Every Birthday is Worth Marking

Today is my birthday, my forty-third. Or actually my forty-fourth if you count my real "birth" day. Neither is one of the biggies: a decade one like the thirtieth or fortieth or fiftieth. For some reason, those bear celebrating while others, such as the thirty-seventh or forty-eighth, don't. Perhaps it has something to do with our number of fingers, our base ten mentality. But even though I often forget how old I am and have to figure it out when filling out a form (I tend to get stuck on even numbered ages for some reason), I celebrate all my birthdays.

Life is fun. And to paraphrase former president Ronald Reagan, getting older sure beats the alternative. When we're young, we celebrate every birthday up to the sixteenth. Then we start skipping, usually celebrating eighteen, then twenty-one, then the quarter-century before settling down to the often funereal attitude that passes for an adult's celebration of a passing decade. I think adults get so depressed about birthdays because they get out of practice.

I've been forced to celebrate mine because of tradition. It was always the day we set up the tree and manger scene, hung garlands and strings of old Christmas cards on the walls, and by the way, had a birthday cake. And now those years of practice are being reinforced by my kids. They have at least three parties for each birthday: one at school, one for just family, and the big one with invited friends and interesting things to do. Plus I get to go to their friend's parties. I just spent a couple hours at Fit for Fun climbing the faux rock wall, sliding down tubes, and jumping in the ball pit. One of the moms said there was an adult-sized playland in Albuquerque. Maybe it's just the thing for kickstarting a happy fiftieth celebration for people who only see their birthday as marking lost opportunities and taking them one step closer to certain death.

Before I had kids, I always joked that a baby's age shouldn't be given as two weeks or seven months. By common reckoning, they're zero. But one mom told me her baby was definitely not a zero. And they really aren't. It's fun watching the changes a newborn goes through as it figures out how to see, what this thing called touch is, and how to cry and manipulate the people and environment surrounding it. So how come we start life by counting at zero instead of one? The initial birthday seems to warrant a more significant number.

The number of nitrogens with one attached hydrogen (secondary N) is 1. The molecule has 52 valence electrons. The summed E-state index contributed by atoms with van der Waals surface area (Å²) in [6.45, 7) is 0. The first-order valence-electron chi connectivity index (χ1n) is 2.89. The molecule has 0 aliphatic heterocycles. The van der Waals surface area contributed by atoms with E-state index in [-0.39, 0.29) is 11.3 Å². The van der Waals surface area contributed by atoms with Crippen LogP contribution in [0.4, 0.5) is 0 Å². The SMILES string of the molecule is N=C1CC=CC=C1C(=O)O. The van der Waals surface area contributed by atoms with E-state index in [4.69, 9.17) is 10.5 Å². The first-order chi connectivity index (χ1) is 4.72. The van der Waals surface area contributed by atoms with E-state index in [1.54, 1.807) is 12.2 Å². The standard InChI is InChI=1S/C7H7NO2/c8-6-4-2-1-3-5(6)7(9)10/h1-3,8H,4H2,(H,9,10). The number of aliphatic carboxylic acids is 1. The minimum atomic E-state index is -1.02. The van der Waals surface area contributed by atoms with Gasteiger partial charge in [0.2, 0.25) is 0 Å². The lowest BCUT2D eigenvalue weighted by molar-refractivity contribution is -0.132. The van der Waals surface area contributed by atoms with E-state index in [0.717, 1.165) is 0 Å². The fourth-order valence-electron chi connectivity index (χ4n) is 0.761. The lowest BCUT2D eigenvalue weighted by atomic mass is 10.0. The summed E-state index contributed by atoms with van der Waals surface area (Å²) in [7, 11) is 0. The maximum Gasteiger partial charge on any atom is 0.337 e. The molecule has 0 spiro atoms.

A couple friends of mine just had babies. Paul and Diane even brought Isaac down to the jam at Avogadro's to show off the newest possible picker (and to take advantage of the fact that very young children will sleep through anything, even banjos).

And a couple other friends, Paul and Lori, just gave birth to Aiden, their sixth child. I know there is a population problem and that many people will think having more than your allotted two is irresponsible, even irreverent to mother earth. Yet if every person I ever met only had a single brother or sister, I wonder if that lack of diversity would somehow diminish the experience of "family" for the entire human race. Granted, we can't afford for everyone to have large families, but I don't think we can also afford for no one to.

For my birthday, I'd like to welcome both Isaac and Aiden aboard for the ride that is your life. I hope every birthday each of you has is a joy worth celebrating.